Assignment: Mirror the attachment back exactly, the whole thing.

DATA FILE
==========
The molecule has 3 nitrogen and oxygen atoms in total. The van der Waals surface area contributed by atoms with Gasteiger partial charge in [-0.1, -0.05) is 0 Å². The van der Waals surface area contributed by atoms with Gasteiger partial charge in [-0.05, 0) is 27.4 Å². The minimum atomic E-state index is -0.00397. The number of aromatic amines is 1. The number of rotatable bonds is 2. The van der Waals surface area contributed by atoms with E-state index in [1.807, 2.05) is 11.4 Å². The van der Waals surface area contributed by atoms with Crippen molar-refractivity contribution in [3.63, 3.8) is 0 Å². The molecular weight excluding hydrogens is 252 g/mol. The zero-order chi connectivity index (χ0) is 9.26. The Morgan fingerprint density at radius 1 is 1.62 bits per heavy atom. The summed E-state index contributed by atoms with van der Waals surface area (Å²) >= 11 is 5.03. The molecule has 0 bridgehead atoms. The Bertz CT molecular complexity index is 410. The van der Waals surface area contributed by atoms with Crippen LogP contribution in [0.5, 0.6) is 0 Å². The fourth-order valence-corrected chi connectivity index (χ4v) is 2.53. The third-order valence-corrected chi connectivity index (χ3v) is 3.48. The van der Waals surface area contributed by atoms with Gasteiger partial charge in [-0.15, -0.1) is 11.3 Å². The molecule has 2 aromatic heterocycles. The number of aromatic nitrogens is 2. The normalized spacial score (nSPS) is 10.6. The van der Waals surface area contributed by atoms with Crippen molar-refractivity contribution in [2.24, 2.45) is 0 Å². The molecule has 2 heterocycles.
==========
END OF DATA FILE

The molecule has 3 nitrogen and oxygen atoms in total. The van der Waals surface area contributed by atoms with Gasteiger partial charge in [-0.1, -0.05) is 0 Å². The van der Waals surface area contributed by atoms with Gasteiger partial charge in [-0.05, 0) is 27.4 Å². The minimum atomic E-state index is -0.00397. The number of aromatic amines is 1. The number of rotatable bonds is 2. The van der Waals surface area contributed by atoms with E-state index in [1.807, 2.05) is 11.4 Å². The van der Waals surface area contributed by atoms with Crippen molar-refractivity contribution in [3.63, 3.8) is 0 Å². The molecular weight excluding hydrogens is 252 g/mol. The zero-order chi connectivity index (χ0) is 9.26. The Morgan fingerprint density at radius 1 is 1.62 bits per heavy atom. The summed E-state index contributed by atoms with van der Waals surface area (Å²) >= 11 is 5.03. The molecule has 0 bridgehead atoms. The Bertz CT molecular complexity index is 410. The van der Waals surface area contributed by atoms with Crippen LogP contribution in [0.5, 0.6) is 0 Å². The fourth-order valence-corrected chi connectivity index (χ4v) is 2.53. The third-order valence-corrected chi connectivity index (χ3v) is 3.48. The van der Waals surface area contributed by atoms with Gasteiger partial charge in [-0.15, -0.1) is 11.3 Å². The molecule has 2 aromatic heterocycles. The number of aromatic nitrogens is 2. The normalized spacial score (nSPS) is 10.6. The van der Waals surface area contributed by atoms with Crippen molar-refractivity contribution in [2.24, 2.45) is 0 Å². The molecule has 2 heterocycles.